As for your atheistic/agnostic/materialistic assertions, I think Proverbs 18:17 works for those positions as well.

All belief systems are faith systems. We just admit it.

Love, your friend, Steve

c'mon steve, that evidence IS NOT ADMISSABLE. you seem to forget that it's now 2000yrs later. lol. what you have left is a collection of books, written after the fact. even generous estimates place the earliest gospel some 30years after the crucifixion[as you know the earliest preserved copies come much later]. so these "facts" were preserved orally by a small group of rebel jews. is there any wonder jesus is deified in them? really steve. what speaks more is the fact that the jewish religion survived. early christians[who were jews] were "all in", they had "seen" their messiah. jews for the most part didn't take that plunge. why? yeah, that's right...they didn't recognize all of those prophecies being fulfilled right in front of their eyes. you seem to think them awfully dense. something doesn't smell right. then time passes, the "facts" are obfuscated, and paul recruits gentiles. this is important because they have no knowledge of the jewish scriptures. now he goes on and on about how the meek shall inherit the earth, and the poor are rich, and you'll have eternal life, and heaven is a wonderful place, and it's all a free gift. pfft, little wonder christianity exploded. get real.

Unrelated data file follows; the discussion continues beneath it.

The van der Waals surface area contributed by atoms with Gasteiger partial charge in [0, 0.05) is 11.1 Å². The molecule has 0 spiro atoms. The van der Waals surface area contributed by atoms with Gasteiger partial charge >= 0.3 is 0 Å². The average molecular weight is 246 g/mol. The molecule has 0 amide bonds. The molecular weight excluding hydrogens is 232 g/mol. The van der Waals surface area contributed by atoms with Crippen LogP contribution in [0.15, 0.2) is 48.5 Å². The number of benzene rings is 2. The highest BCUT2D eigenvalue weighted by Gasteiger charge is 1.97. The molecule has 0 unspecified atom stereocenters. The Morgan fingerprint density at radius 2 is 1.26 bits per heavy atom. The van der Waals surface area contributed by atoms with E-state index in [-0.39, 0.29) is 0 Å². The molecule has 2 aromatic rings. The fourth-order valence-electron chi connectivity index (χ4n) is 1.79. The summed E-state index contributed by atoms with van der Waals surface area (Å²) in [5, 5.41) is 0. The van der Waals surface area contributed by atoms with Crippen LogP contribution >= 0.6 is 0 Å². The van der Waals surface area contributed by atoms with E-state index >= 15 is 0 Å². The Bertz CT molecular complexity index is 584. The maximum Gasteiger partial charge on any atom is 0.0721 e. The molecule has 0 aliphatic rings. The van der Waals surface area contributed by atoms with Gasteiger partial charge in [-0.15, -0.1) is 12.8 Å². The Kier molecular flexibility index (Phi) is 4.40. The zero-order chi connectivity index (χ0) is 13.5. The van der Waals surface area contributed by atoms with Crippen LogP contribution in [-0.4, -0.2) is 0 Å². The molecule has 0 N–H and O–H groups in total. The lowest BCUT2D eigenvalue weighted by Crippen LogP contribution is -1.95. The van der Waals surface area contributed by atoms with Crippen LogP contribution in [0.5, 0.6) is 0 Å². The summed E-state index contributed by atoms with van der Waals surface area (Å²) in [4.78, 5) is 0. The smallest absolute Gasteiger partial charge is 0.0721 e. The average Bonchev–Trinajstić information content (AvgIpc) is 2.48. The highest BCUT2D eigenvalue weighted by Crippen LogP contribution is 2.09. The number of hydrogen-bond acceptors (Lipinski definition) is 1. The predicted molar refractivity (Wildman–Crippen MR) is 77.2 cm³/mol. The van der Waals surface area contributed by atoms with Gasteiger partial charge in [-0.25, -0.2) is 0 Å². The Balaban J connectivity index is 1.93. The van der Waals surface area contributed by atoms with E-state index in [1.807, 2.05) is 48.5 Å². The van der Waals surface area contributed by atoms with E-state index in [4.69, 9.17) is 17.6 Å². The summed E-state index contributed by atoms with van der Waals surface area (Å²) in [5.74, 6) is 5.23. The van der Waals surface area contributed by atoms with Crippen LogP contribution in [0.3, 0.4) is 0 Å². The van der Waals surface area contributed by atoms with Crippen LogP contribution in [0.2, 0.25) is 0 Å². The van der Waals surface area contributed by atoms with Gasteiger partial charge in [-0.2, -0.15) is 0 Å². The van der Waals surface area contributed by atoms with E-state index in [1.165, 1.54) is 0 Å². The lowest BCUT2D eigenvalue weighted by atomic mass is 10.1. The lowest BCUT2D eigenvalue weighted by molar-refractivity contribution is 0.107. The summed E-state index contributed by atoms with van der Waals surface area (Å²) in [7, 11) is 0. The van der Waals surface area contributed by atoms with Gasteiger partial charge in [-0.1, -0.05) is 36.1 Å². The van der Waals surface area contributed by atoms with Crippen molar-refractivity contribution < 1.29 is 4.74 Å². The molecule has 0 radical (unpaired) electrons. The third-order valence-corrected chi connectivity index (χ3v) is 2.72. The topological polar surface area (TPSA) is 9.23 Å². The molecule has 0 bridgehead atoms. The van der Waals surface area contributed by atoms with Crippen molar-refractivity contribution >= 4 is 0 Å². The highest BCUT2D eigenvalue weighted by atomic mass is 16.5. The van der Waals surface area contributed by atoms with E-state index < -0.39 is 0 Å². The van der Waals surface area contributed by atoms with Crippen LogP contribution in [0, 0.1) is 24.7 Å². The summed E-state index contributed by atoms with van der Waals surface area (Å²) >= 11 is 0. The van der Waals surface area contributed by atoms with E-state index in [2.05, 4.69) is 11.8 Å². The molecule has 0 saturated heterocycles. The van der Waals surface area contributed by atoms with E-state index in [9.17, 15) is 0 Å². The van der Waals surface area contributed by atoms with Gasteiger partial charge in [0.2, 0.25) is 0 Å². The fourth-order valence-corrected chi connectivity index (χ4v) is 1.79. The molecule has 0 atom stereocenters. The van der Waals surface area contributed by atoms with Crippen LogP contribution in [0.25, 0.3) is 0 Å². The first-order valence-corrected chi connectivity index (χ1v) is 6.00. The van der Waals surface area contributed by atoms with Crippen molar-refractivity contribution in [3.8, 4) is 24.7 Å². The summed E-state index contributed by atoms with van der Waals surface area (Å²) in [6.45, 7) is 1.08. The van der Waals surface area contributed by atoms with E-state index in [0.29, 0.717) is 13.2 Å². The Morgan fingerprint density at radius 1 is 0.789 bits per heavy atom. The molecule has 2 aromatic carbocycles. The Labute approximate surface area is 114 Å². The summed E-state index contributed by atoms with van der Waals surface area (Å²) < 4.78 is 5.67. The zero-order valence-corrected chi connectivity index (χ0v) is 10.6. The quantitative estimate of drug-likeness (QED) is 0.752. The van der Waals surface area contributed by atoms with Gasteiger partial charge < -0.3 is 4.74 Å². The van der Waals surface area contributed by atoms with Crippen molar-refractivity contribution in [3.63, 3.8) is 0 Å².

your verdict is quite simple. the case is thrown out because of insufficient evidence.

as far as eyewitness testimony goes, although it is compelling, it has been shown to be largely inaccurate many times over, especially as time goes by. i'll take forensics any day, over someone's recollection. there are many published studies documenting this. not sure why you think this relevant though. do you know some eyewitnesses?

you misunderstand the agnostic atheist position steve. we don't all need faith. you do because you are starting w/ the conclusion and working backwards. i'm gathering evidence and drawing informed conclusions that are subject to change as more is discovered. how does this require faith? and i don't see the point of bringing up the subjective human condition. it effects us all equally so it isn't really relevant. it's worse for you regardless...you're assuming that not only are your senses accurate, but that you can identify absolutes. that's amusing.